Inside Asian Gaming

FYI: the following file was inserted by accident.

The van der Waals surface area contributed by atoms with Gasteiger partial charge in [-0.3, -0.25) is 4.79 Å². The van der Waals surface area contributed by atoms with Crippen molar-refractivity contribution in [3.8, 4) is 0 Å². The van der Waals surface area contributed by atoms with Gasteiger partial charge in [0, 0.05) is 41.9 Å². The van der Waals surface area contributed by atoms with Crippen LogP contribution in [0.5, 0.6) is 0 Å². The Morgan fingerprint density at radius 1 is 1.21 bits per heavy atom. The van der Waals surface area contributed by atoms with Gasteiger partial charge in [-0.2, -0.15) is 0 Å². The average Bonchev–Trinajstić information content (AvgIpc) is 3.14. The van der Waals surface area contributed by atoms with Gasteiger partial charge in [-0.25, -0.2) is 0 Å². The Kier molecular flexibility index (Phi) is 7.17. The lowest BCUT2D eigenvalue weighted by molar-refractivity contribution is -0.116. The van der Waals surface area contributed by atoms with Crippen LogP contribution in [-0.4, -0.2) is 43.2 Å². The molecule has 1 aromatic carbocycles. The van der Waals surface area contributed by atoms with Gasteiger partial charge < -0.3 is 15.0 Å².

INSIDE ASIAN GAMING | July 2008 42 I n the midst of all the chatter about Sociedade de Jogos de Macau (SJM) listing on the Hong Kong stock market, an important fact stands out.When it comes to raising equity, it’s not just about size, it’s what you do with it that counts. SJM certainly hasn’t been spending as much on hardware as the Las Vegas newcomers. Its flagship property, the Grand Lisboa, which opened in February 2007, will have reportedly cost around US$400 million by the time the hotel is completed later this year or early next. The VIP extension being built at Wynn Macau and due to open in 2010 will cost a third more than that on its own. Who’s laughing now? Some western commentators may sneer at the supposed gaudiness of the Grand Lisboa, but does higher cost really mean higher quality in terms of Macau gaming investment? And will quality confer competitive advantage in the Macau market, or will a Wal-Mart style ‘pile ‘em high, sell ‘em cheap’ philosophy triumph? If the current trade war on junket commissions has proven anything, it’s that for Chinese high rollers the ‘software’ (i.e., attractive credit offers to players) is more important than the ‘hardware’ (i.e., fancy surroundings and chic restaurants). SJMdoes appear to have been offering better returns to investors than its American rivals—so far. In 2007, SJM posted HK$1.49 billion (US$190 million) pre-tax profit (all but a tiny percentage of it attributable to shareholders post tax) on net gaming revenue of HK$19.65 billion (US$2.52 billion). In simple terms, that’s a 7.6% yield on net revenue. In its 2007 annual results covering Las Vegas and Macau, Las Vegas Sands Corp (LVS) reported net income of US$116.7 million on net revenues of US$2.95 billion. That’s a simple yield of 4% on net revenue. LVS’basic earnings per share were equal to diluted earnings per share at 33 cents. Rivalry A little caution is required when trying to compare rival organisations and their separate accounting systems.The SJMfigures come from company data supplied with the IPO prospectus, so are likely to offer the most generous possible interpretation of SJM’s trading position consistent with ethical accounting. Some of the really interesting numbers are in the rivals’operating expenses. SJM’s have been going up like everyone else’s, reaching HK$5.8 billion (US$740 million) in 2007, and equivalent to 29.5% of net revenue.In the same period,LVS operating expenses for Las Vegas and Macau rocketed to US$2.62 billion.That’s 88.8% of net revenues. Many Happy Returns SJM seeks to spend its IPO pot wisely SJM IPO High performance Under these circumstances, the headline figures showing a year- on-year fall in SJM’s Macau market share can be a bit misleading. SJM is outperforming LVS nearly 2:1 in simple yield on net revenue, and the Macau pie is growing. If SJM opts for more of the same in the next few years, which is essentially provision of hardcore gaming and fewer frills in a distinctively Chinese setting with healthy returns on investment, then it’s a calculated gamble. If consumers embrace the integrated resort model advocated by LVS and Wynn, then SJM could be left looking dangerously exposed and outmoded. An initial public offering by SJM was first touted as long ago as April 2006. Last year, it was delayed by a series of unfortunate events including a legal tussle between SJM’s chairman Stanley Ho and his sister Winnie (a 7.34% shareholder of SJM’s parent company STDM) over who exactly had the right to control what. Earlier this month, SJM announced it was delaying the listing to July 16—it was originally scheduled for July 10—because of Winnie Ho’s application for a judicial review to block it. Hong Kong’s high court rejected that application on July 9, and as Inside Asian Gaming goes to press, the listing is set to proceed. The Grand Lisboa